Marjorie Thompson, 67, did not know at the time the grip colon cancer would have on her family when her mother died from the disease at the age of 82. It was 2013. Marjorie was not only mourning the loss of her mother, but also her husband to cancer. The mother of five awoke one morning and quickly noticed something unusual after seeing blood in the toilet. “My first thought was cancer,” she remembers. “We had just lost my mother.”
Marjorie picked up the phone and called her health care provider in Depew, who scheduled an appointment later that day. She was then referred to a gastroenterologist to schedule a colonoscopy. At 64, Marjorie had stayed vigilant about getting regular colonoscopies every three years - more frequently than most people, due to her family history. However, the stress of caring for loved ones and their declining health meant that Marjorie’s health took a back seat. “Life got in the way,” she admits of letting more than five years pass since her more recent colonoscopy.
Colonoscopy is the most accurate screening test for cancers of the colon and rectum. When a possible pre-cancerous polyp, a precursor of colon cancer, is discovered through colonoscopy screening, the physician is able to remove the polyp before cancer develops. Colon cancer is one of the most preventable cancers when regular colonoscopy screening is maintained. However, there are 24 million Americans who should schedule a colonoscopy, but have not done so yet.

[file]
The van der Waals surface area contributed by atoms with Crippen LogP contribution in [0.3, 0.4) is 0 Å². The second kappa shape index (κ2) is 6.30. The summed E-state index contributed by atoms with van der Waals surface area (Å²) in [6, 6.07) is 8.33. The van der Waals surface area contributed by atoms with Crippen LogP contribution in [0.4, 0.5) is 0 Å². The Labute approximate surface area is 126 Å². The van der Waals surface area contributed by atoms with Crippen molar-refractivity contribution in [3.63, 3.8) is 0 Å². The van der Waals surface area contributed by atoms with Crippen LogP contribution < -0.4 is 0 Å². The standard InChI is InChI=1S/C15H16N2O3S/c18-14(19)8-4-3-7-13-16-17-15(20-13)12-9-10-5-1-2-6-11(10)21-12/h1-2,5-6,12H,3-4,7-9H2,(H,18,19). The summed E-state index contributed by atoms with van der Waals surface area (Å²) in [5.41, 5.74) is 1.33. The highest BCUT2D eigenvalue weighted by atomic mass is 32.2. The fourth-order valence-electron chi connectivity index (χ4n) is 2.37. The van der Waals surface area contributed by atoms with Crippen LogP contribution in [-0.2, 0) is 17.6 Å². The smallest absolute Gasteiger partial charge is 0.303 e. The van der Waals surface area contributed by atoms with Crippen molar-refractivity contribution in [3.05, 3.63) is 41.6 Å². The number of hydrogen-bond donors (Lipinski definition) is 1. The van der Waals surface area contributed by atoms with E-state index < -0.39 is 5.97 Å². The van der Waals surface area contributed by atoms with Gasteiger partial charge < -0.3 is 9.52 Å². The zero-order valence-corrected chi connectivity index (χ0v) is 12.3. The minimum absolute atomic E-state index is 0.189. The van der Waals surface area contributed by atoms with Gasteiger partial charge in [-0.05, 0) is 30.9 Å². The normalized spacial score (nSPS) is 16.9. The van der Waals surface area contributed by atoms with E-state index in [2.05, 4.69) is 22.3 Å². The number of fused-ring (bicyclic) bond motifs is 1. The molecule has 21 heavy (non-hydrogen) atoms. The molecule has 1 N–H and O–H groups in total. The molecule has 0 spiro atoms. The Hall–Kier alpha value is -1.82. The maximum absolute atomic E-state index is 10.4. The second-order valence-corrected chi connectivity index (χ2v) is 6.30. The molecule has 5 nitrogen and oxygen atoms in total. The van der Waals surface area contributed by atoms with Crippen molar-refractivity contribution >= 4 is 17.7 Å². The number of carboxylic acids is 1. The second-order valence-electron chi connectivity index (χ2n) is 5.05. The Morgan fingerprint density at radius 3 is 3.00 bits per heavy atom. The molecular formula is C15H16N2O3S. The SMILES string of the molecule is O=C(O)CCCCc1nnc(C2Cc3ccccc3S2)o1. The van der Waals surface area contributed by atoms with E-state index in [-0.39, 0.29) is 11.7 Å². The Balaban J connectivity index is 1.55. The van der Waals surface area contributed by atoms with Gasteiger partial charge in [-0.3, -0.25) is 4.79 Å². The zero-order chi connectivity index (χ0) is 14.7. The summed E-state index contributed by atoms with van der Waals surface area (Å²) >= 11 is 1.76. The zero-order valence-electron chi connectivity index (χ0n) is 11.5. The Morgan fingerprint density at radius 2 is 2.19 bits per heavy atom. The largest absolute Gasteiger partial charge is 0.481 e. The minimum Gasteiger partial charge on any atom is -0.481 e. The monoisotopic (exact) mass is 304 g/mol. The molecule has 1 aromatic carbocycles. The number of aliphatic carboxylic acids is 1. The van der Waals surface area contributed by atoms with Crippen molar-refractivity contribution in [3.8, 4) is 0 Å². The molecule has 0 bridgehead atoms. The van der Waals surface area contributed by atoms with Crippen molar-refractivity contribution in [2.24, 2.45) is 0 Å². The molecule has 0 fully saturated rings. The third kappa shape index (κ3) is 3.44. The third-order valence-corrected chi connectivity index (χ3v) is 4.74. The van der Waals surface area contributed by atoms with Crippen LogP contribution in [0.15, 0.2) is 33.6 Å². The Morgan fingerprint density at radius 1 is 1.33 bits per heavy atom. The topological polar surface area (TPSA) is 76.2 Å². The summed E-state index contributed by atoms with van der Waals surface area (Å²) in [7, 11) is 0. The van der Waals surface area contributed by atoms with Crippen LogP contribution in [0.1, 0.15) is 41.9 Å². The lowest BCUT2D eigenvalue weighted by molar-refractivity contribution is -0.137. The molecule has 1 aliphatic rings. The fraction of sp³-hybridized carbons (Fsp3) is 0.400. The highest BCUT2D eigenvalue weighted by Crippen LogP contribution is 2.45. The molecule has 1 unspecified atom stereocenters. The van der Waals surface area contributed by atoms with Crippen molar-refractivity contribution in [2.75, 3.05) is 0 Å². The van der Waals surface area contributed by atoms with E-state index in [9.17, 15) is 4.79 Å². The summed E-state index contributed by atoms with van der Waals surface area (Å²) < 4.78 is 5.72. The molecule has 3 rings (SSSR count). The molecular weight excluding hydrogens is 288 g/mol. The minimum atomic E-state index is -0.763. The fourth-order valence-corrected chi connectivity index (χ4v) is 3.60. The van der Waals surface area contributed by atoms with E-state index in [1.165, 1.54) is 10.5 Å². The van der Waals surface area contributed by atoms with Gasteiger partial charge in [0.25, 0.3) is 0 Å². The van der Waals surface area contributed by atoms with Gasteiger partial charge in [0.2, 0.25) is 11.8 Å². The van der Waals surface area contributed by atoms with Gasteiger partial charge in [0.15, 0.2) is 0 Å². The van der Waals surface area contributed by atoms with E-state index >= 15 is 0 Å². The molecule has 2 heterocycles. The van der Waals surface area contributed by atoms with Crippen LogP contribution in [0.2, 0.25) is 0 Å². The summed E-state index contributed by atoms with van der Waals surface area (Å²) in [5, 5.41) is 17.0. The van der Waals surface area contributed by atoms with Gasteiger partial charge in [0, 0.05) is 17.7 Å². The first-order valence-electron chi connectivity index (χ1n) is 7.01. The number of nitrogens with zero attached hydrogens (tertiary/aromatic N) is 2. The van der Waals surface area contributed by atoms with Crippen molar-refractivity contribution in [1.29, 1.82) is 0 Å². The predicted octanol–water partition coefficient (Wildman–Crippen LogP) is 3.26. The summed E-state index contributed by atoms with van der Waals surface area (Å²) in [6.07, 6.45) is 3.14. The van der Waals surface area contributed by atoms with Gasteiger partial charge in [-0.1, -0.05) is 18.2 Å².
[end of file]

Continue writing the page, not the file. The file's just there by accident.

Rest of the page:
Colonoscopy screening is recommended for anyone:
- 50 or older with an average risk
- Younger than 50 with a family or personal history of colorectal cancer or polyps
- Younger than 50 with a personal history of inflammatory bowel disease
Polyps, which can develop and grow without signs or symptoms, are found in as many as 15 percent of women and 25 percent of men 50 and older when a colonoscopy screening is performed. Research has found removing polyps can cut the death rate from colorectal cancer by 53 percent, according to a 2012 study published in The New England Journal of Medicine.
“I didn’t even think about dying,” Marjorie says of the confidence she had in her medical team including Utica Park Clinic medical oncologist Dr. Leslie Walker. “My doctors were fantastic, but I did argue with Dr. Walker about doing chemotherapy at first. When I saw the tears roll down my daughter’s face, I decided to do it for my family.”
Marjorie completed 12 rounds of chemotherapy following surgery to remove the part of her colon that contained the cancer. Today, she is cancer-free and says she feels great. Marjorie shares her story with family and friends to encourage them to get their colonoscopies. She wants as many people as possible to learn from her experience. “Stay with it,” she adds of staying up-to-date with regular colonoscopy screenings. “It’s life. You don’t know. It may take your life. You’ll get over that preparation. Stay vigilant.”
March is National Colon Cancer Awareness Month. To schedule a colonoscopy screening or consultation with a Utica Park Clinic gastroenterologist, click here for more information or call 918-579-DOCS (3627).